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AT&T GigaPower Wins Two NC Cities

Mari Silbey
6/13/2014
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AT&T has beaten out seven other contenders, including Time Warner Cable, in a winning bid to bring gigabit broadband service to two North Carolina cities -- Durham and Winston-Salem.

The bidding process was orchestrated by the leadership committee for the North Carolina Next Generation Network (NCNGN) initiative. The NCNGN group, which recommended AT&T Inc. (NYSE: T) as the top candidate back in April, is composed of six municipalities and four universities. Durham and Winston-Salem are the first communities to approve the vendor recommendation. AT&T said it is waiting on further ratification from four other cities -- Carrboro, Cary, Chapel Hill, and Raleigh. (See AT&T's Going to Carolina With 1 Gig.)

AT&T has been vocal about its plans to build out gigabit networks across the country. The company began fiber deployments under the brand name U-verse with GigaPower in Austin, Texas in December, and it plans to expand to Dallas this summer. AT&T also said in April that it is considering gigabit rollouts in 100 other cities. So far, the North Carolina announcements are the only public indication of concrete plans outside of Texas. (See Who's Ready to Play Broadband?)

Although the NCNGN organization hasn't revealed all of the companies that were bidding on its gigabit project, it does not appear that Google (Nasdaq: GOOG) participated. Separately, however, the company is investigating bringing Google Fiber Inc. to the North Carolina capital of Raleigh. RST Fiber, a private organization based in Shelby, N.C., has also said it will extend fiber broadband service into the Research Triangle area, as well as Charlotte and Asheville.

NCNGN isn't the only public/private partnership model in place for gigabit expansion. Urbana-Champaign Big Broadband (UC2B) recently announced a deal with iTV-3 to take over management and expansion of that region's fiber network and gigabit broadband services. Like NCNGN, UC2B relied on local municipalities to organize initial high-speed network plans, but neither organization ever intended to run ongoing network operations. (See Taking a Different Path to 1 Gigabit.)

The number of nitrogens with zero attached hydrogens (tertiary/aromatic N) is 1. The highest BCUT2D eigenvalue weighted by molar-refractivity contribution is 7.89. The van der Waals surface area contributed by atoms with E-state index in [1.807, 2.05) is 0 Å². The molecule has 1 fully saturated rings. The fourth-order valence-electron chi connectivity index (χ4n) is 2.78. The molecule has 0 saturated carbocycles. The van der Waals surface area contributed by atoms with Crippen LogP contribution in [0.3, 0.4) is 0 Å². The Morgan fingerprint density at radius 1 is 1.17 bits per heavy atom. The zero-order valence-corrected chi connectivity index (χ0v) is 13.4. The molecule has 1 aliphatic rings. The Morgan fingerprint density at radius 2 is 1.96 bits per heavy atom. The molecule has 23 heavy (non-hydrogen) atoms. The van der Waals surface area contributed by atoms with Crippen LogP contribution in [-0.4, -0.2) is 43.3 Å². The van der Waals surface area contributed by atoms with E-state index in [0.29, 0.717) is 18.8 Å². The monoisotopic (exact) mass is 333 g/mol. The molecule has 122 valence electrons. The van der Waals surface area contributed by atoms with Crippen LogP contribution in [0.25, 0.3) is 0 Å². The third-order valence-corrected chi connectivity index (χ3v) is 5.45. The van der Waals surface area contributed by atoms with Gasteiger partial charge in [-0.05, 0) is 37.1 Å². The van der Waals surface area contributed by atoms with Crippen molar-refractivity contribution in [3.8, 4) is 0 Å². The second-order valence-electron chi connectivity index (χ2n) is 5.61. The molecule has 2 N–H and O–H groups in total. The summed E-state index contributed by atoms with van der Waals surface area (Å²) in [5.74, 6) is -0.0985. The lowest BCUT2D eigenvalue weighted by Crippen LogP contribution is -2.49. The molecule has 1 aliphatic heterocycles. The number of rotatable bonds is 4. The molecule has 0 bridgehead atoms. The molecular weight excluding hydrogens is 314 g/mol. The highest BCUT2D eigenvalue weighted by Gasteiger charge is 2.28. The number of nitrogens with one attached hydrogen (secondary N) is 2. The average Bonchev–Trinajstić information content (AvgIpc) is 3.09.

NCNGN told us back in February that it was flipping the Google gigabit model on its head. Instead of one company working with a bunch of cities, the communities participating in the NCNGN initiative are trying to work with a number of vendors.

Notably, the AT&T deals in North Carolina are not exclusive. So NCNGN could take on other broadband partners as well.

Meanwhile, AT&T also announced that it will expand its U-verse footprint in North Carolina even beyond the GigaPower rollouts. U-verse is available today in Raleigh, Cary, Carrboro, Chapel Hill, Greensboro, Winston-Salem, Charlotte, Asheville, and surrounding regions.

— Mari Silbey, special to Light Reading

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KBode
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KBode,
User Rank: Light Sabre
6/16/2014 | 8:27:34 AM
Re: Here we go again
True. For some. There's a lot of DSL markets AT&T is backing away from, looking to shed fixed-line infrastructure entirely and focus completely on wireless. Hopefully we'll see enough smaller private (or public/private) efforts to shore up the gaps.
mendyk
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mendyk,
User Rank: Light Sabre
6/16/2014 | 8:11:14 AM
Re: Here we go again
At some point in the next decade, gigabit will be all over the place. If corporate leadership were required to think beyond the near term (and their comp plans), we'd definitely see something like a Gigabit 2020 (or 2025) initiative.
KBode
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KBode,
User Rank: Light Sabre
6/15/2014 | 5:19:10 PM
Re: Here we go again
They really just quite simply don't want to spend the money, and don't face enough competition in most markets to do so. Note too that these Gigapower deployments are always immensely vague -- nowhere will you see AT&T specify how many locations are going to get Gigapower -- largely because it's going to be a few select high-end developments where fiber is already in the ground.
mendyk
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mendyk,
User Rank: Light Sabre
6/15/2014 | 1:32:26 PM
Re: Here we go again
It makes me wonder why AT&T can't do this as a matter of course. As in, maybe something like a Gigabit 2020 project, that would be rolled out across its entire network.
danielcawrey
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danielcawrey,
User Rank: Light Sabre
6/14/2014 | 10:33:35 PM
Re: Here we go again
I'm glad AT&T is commiting to do this. I didn't even know they had plans to roll out gigabit internet. But this is an ambitious strategy. 

Let's be realistic: Google was never going to get a strong early foothold in the gigabit business. But they are clearly influencing other carriers such as AT&T to stay on top of progressing broadband service.
mendyk
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mendyk,
User Rank: Light Sabre
6/14/2014 | 9:51:58 AM
Here we go again
Does this have the makings of Digital Divide 2.0?
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